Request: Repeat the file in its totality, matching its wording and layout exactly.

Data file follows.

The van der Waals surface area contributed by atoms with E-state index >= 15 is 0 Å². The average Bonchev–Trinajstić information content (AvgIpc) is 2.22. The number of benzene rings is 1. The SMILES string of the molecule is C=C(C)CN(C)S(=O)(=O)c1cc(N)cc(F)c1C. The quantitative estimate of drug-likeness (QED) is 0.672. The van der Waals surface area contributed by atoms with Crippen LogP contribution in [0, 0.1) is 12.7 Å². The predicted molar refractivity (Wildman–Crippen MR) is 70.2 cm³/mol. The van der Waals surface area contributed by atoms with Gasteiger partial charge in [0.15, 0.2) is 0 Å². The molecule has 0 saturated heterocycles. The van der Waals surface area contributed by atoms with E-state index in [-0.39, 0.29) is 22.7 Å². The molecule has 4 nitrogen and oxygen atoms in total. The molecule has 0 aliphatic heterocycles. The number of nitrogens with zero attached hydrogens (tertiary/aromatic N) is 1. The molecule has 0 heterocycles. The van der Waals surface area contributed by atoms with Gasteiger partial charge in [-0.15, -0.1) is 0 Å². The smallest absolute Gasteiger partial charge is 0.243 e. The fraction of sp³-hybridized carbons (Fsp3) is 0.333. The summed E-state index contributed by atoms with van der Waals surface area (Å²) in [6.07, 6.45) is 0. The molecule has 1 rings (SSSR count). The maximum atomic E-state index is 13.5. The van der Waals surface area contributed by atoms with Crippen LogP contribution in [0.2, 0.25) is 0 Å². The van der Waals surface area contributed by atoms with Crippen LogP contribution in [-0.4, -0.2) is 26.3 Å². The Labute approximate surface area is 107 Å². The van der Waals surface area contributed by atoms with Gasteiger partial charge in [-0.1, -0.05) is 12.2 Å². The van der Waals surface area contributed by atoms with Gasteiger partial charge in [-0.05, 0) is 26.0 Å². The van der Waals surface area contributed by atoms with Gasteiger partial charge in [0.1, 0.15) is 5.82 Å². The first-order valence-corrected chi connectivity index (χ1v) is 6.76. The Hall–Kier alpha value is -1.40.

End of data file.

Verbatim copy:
The van der Waals surface area contributed by atoms with E-state index >= 15 is 0 Å². The average Bonchev–Trinajstić information content (AvgIpc) is 2.22. The number of benzene rings is 1. The SMILES string of the molecule is C=C(C)CN(C)S(=O)(=O)c1cc(N)cc(F)c1C. The quantitative estimate of drug-likeness (QED) is 0.672. The van der Waals surface area contributed by atoms with Crippen LogP contribution in [0, 0.1) is 12.7 Å². The predicted molar refractivity (Wildman–Crippen MR) is 70.2 cm³/mol. The van der Waals surface area contributed by atoms with Gasteiger partial charge in [0.15, 0.2) is 0 Å². The molecule has 0 saturated heterocycles. The van der Waals surface area contributed by atoms with E-state index in [-0.39, 0.29) is 22.7 Å². The molecule has 4 nitrogen and oxygen atoms in total. The molecule has 0 aliphatic heterocycles. The number of nitrogens with zero attached hydrogens (tertiary/aromatic N) is 1. The molecule has 0 heterocycles. The van der Waals surface area contributed by atoms with Gasteiger partial charge in [-0.15, -0.1) is 0 Å². The smallest absolute Gasteiger partial charge is 0.243 e. The fraction of sp³-hybridized carbons (Fsp3) is 0.333. The summed E-state index contributed by atoms with van der Waals surface area (Å²) in [6.07, 6.45) is 0. The molecule has 1 rings (SSSR count). The maximum atomic E-state index is 13.5. The van der Waals surface area contributed by atoms with Crippen LogP contribution in [0.2, 0.25) is 0 Å². The van der Waals surface area contributed by atoms with Crippen LogP contribution in [-0.4, -0.2) is 26.3 Å². The Labute approximate surface area is 107 Å². The van der Waals surface area contributed by atoms with Gasteiger partial charge in [-0.1, -0.05) is 12.2 Å². The van der Waals surface area contributed by atoms with Gasteiger partial charge in [-0.05, 0) is 26.0 Å². The van der Waals surface area contributed by atoms with Gasteiger partial charge in [0.1, 0.15) is 5.82 Å². The first-order valence-corrected chi connectivity index (χ1v) is 6.76. The Hall–Kier alpha value is -1.40.